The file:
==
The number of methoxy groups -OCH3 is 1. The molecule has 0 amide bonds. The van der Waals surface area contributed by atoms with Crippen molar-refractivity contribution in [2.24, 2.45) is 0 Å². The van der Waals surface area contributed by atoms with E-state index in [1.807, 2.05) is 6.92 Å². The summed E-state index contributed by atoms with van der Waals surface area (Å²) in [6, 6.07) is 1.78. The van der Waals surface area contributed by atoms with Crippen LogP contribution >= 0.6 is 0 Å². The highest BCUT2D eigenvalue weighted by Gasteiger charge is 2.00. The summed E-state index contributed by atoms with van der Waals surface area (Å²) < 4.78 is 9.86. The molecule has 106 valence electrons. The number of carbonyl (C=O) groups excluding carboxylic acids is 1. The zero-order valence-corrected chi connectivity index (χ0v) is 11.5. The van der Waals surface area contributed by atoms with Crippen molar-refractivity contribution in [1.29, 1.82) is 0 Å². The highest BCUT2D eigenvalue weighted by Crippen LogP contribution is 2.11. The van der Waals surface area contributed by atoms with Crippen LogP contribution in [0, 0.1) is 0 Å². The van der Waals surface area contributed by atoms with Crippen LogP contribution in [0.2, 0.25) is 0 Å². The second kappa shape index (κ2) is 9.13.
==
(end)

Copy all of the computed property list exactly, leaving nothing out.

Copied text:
The number of methoxy groups -OCH3 is 1. The molecule has 0 amide bonds. The van der Waals surface area contributed by atoms with Crippen molar-refractivity contribution in [2.24, 2.45) is 0 Å². The van der Waals surface area contributed by atoms with E-state index in [1.807, 2.05) is 6.92 Å². The summed E-state index contributed by atoms with van der Waals surface area (Å²) in [6, 6.07) is 1.78. The van der Waals surface area contributed by atoms with Crippen LogP contribution >= 0.6 is 0 Å². The highest BCUT2D eigenvalue weighted by Gasteiger charge is 2.00. The summed E-state index contributed by atoms with van der Waals surface area (Å²) < 4.78 is 9.86. The molecule has 106 valence electrons. The number of carbonyl (C=O) groups excluding carboxylic acids is 1. The zero-order valence-corrected chi connectivity index (χ0v) is 11.5. The van der Waals surface area contributed by atoms with Crippen molar-refractivity contribution in [1.29, 1.82) is 0 Å². The highest BCUT2D eigenvalue weighted by Crippen LogP contribution is 2.11. The van der Waals surface area contributed by atoms with Crippen LogP contribution in [0, 0.1) is 0 Å². The van der Waals surface area contributed by atoms with Crippen LogP contribution in [0.2, 0.25) is 0 Å². The second kappa shape index (κ2) is 9.13.